By D. W. Vogel Sci-fi and fantasy writers live for worldbuilding. We love to spend hours, days, months, years planning
Jeremy Mohler, Creative Director for Outland Entertainment, is first and foremost an artist. As a publisher working with artists to hit a deadline, though, he’s been on the other side, too. Here he offers some insight into how fellow artists can improve their art…and the business of being an artist.
Whew! We’re on the tailwinds of Planet Comicon KC 2022, recovering and gathering our thoughts so we can make future
Here’s what works for me to help me meet my writing goals. It won’t work for everyone, but I’m hoping there are at least a couple pieces and parts in here that you can adopt for your own process!
Art in comics has to do more than just look good.
If you pay much attention to publishing announcements, you may wonder why you’re hearing about books coming out two to three years in advance. “I’ll forget about that by the time it comes out!” you may think. You’re not alone. As a reader, I’m right there with you, even though I know why things are this far ahead. (And though I work inside the business, I’m happy to defer to a real publishing expert, Nora Roberts, author of 215 books, who “personally explained” the process to an impatient fan not long ago.)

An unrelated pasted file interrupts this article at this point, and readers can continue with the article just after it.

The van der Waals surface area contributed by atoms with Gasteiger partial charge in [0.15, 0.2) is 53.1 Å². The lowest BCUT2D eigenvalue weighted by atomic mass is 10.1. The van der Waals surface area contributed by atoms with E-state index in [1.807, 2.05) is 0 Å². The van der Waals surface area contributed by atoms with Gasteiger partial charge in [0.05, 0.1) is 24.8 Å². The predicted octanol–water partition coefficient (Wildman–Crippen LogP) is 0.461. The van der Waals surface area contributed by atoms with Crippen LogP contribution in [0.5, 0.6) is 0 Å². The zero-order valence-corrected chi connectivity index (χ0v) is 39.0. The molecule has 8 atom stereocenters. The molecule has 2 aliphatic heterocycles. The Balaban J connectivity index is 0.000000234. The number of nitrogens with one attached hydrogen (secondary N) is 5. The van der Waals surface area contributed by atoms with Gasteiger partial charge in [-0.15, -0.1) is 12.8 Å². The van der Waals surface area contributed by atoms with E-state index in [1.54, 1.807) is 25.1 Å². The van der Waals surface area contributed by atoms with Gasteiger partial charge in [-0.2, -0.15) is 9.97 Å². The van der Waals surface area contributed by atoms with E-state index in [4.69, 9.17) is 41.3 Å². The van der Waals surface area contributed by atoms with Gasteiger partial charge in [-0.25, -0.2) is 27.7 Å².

Regardless of how you’ve published–self, with an indie publisher, or with a large publishing house–you need to use your online network of influence to promote your publication, your name, and your brand. But sometimes promoting your own creation.. and yourself… can be daunting, especially for artists who specialize in being artists and not in marketing and sales.
The question of personal art “style” is one that seems to come up really often for artists. Especially if you
There is always that small flaw that only you see. There is always that tiny glitch that everyone assumes originates